Published: May 23, 2013
Meet climate scientist, Dr. Richard Somerville.
What is your earliest memory of wanting to be a scientist?
At age 10, I read a book called "Everyday Weather and How It Works," which is still available. To quote one reviewer, with whom I agree 100%, "It became one of my favorite books as a kid--and I still have it, as a matter of fact. The author not only explains the scientific forces of meterology, but also gets into practical applications of that information. Using readily available items, the book shows how to construct working weather instruments--hygrometer, anemometer, rain guage, and more. When you finish, you have a working weather station and some knowledge about forecasting tomorrow's conditions using the data you've collected. It was a blast when I was a kid."
What’s the most exciting part of your research?
The daily interactions with many very intelligent and motivated and wonderful people, including my colleagues, research collaborators, graduate students and postdoctoral fellows.
When you encounter frustrating situations or dead-ends, what keeps you going?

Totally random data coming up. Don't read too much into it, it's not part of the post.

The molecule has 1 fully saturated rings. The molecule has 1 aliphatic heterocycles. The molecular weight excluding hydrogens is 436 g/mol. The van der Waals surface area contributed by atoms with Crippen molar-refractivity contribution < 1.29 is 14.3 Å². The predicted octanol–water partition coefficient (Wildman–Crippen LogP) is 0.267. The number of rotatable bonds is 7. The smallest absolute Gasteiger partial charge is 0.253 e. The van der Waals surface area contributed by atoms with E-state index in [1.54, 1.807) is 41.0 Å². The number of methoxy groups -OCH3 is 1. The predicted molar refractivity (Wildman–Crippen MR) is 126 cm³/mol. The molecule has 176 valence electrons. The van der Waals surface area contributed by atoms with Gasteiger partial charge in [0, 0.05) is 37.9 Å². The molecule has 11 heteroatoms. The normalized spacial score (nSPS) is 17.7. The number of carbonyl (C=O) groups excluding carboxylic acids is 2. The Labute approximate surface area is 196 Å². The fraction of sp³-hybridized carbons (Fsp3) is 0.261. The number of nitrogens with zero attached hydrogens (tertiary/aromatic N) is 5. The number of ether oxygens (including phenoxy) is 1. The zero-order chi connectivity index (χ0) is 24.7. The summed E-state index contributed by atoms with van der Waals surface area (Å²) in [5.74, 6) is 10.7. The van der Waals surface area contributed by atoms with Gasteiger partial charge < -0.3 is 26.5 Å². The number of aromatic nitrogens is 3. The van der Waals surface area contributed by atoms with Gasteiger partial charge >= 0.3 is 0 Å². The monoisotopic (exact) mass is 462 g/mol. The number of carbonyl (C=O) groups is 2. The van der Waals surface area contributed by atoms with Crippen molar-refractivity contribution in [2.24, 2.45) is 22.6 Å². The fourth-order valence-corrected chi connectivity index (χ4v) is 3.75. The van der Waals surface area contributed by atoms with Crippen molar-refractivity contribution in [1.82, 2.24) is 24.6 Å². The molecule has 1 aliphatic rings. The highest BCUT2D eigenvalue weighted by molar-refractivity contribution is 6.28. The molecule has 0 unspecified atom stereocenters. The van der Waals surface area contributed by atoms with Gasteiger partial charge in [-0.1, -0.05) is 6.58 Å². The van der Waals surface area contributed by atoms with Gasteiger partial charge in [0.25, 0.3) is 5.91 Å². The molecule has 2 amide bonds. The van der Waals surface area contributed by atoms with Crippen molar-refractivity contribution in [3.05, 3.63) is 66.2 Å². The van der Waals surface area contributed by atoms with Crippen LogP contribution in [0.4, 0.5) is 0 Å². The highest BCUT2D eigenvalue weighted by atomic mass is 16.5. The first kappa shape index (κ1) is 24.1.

Persistence. I think it is a characteristic that is important in many areas of life, not just science. Everybody will encounter obstacles and disappointments, and the issue is whether you give up easily or not.
What’s the strangest place/situation you’ve been?
Living on a houseboat on Dal Lake in Srinagar, Kashmir, an absolutely magical and unforgettable place.
What aspect of your research/science would you happily do away with?
The need to waste time coping with the bureaucratic nature of certain large organizations.
Where do you see your research taking you?
It is now increasingly taking me into the world of communication and outreach of climate change science and the interactions between science, politics and policy.
How have your friends/relatives who are not scientists reacted to your career/research?
Most people have been supportive, some have been too easily over-impressed, and a few have been mystified and bewildered.
What advice do you have for students considering a career in the Earth and space sciences?
If you're passionate about it, then plunge in and make it happen, but do something besides taking science courses. You should seek out and volunteer for experience in settings where research is done, including unpaid internships. I also strongly recommend working hard at oral and written communication. The final product of scientific research is usually publications and talks, and nobody is born with the ability to communicate well, but this is something that can be studied and learned. Communication certainly deserves much more effort than most scientists give to it. Michael Faraday famously said that the secret of his success as a scientist was simply, "Work. Finish. Publish." Finishing requires the persistence I have already mentioned, and publishing, if done well, absolutely requires the ability to communicate.